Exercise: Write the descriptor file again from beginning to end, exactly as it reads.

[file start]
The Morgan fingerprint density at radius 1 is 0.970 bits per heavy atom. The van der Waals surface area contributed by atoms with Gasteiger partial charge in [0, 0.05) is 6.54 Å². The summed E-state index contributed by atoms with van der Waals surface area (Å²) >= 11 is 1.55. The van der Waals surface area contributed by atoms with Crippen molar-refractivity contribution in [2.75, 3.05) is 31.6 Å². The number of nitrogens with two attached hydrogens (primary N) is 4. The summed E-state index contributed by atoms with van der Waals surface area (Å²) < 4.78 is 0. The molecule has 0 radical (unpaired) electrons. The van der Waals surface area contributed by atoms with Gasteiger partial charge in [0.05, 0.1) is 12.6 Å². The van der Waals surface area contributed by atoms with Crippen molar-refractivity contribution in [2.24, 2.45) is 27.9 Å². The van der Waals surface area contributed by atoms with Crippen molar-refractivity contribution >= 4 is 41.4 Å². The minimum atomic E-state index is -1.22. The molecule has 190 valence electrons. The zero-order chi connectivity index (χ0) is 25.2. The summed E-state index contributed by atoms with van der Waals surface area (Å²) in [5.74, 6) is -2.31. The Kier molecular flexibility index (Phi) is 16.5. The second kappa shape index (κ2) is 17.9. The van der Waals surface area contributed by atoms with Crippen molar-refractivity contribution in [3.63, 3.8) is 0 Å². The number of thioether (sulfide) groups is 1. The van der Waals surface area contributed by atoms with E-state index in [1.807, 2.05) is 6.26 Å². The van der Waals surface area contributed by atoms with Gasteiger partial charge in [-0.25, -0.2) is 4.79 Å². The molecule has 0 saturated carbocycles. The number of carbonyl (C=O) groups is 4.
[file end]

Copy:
The Morgan fingerprint density at radius 1 is 0.970 bits per heavy atom. The van der Waals surface area contributed by atoms with Gasteiger partial charge in [0, 0.05) is 6.54 Å². The summed E-state index contributed by atoms with van der Waals surface area (Å²) >= 11 is 1.55. The van der Waals surface area contributed by atoms with Crippen molar-refractivity contribution in [2.75, 3.05) is 31.6 Å². The number of nitrogens with two attached hydrogens (primary N) is 4. The summed E-state index contributed by atoms with van der Waals surface area (Å²) < 4.78 is 0. The molecule has 0 radical (unpaired) electrons. The van der Waals surface area contributed by atoms with Gasteiger partial charge in [0.05, 0.1) is 12.6 Å². The van der Waals surface area contributed by atoms with Crippen molar-refractivity contribution in [2.24, 2.45) is 27.9 Å². The van der Waals surface area contributed by atoms with Crippen molar-refractivity contribution >= 4 is 41.4 Å². The minimum atomic E-state index is -1.22. The molecule has 190 valence electrons. The zero-order chi connectivity index (χ0) is 25.2. The summed E-state index contributed by atoms with van der Waals surface area (Å²) in [5.74, 6) is -2.31. The Kier molecular flexibility index (Phi) is 16.5. The second kappa shape index (κ2) is 17.9. The van der Waals surface area contributed by atoms with Crippen molar-refractivity contribution in [3.63, 3.8) is 0 Å². The number of thioether (sulfide) groups is 1. The van der Waals surface area contributed by atoms with E-state index in [1.807, 2.05) is 6.26 Å². The van der Waals surface area contributed by atoms with Gasteiger partial charge in [-0.25, -0.2) is 4.79 Å². The molecule has 0 saturated carbocycles. The number of carbonyl (C=O) groups is 4.